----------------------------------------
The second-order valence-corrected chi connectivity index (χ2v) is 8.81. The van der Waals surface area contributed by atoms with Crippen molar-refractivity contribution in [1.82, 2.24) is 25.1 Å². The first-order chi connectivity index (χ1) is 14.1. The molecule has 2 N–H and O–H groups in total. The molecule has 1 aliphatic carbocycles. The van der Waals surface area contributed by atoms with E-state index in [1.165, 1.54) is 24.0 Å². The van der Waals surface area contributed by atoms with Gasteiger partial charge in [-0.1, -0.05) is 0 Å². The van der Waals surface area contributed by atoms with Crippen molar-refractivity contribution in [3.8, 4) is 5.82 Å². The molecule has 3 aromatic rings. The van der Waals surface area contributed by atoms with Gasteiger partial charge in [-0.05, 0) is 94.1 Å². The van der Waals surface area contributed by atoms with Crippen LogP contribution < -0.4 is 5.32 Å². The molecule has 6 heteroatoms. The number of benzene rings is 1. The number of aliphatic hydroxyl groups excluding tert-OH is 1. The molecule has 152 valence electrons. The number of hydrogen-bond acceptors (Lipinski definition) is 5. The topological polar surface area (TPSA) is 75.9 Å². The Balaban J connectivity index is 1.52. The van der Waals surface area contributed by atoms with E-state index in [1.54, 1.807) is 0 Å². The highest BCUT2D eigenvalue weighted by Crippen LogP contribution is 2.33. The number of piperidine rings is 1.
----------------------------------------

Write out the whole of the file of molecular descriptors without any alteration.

The second-order valence-corrected chi connectivity index (χ2v) is 8.81. The van der Waals surface area contributed by atoms with Crippen molar-refractivity contribution in [1.82, 2.24) is 25.1 Å². The first-order chi connectivity index (χ1) is 14.1. The molecule has 2 N–H and O–H groups in total. The molecule has 1 aliphatic carbocycles. The van der Waals surface area contributed by atoms with E-state index in [1.165, 1.54) is 24.0 Å². The van der Waals surface area contributed by atoms with Gasteiger partial charge in [-0.1, -0.05) is 0 Å². The van der Waals surface area contributed by atoms with Crippen molar-refractivity contribution in [3.8, 4) is 5.82 Å². The molecule has 3 aromatic rings. The van der Waals surface area contributed by atoms with Gasteiger partial charge in [-0.05, 0) is 94.1 Å². The van der Waals surface area contributed by atoms with Crippen LogP contribution < -0.4 is 5.32 Å². The molecule has 6 heteroatoms. The number of benzene rings is 1. The number of aliphatic hydroxyl groups excluding tert-OH is 1. The molecule has 152 valence electrons. The number of hydrogen-bond acceptors (Lipinski definition) is 5. The topological polar surface area (TPSA) is 75.9 Å². The Balaban J connectivity index is 1.52. The van der Waals surface area contributed by atoms with E-state index in [1.54, 1.807) is 0 Å². The highest BCUT2D eigenvalue weighted by Crippen LogP contribution is 2.33. The number of piperidine rings is 1.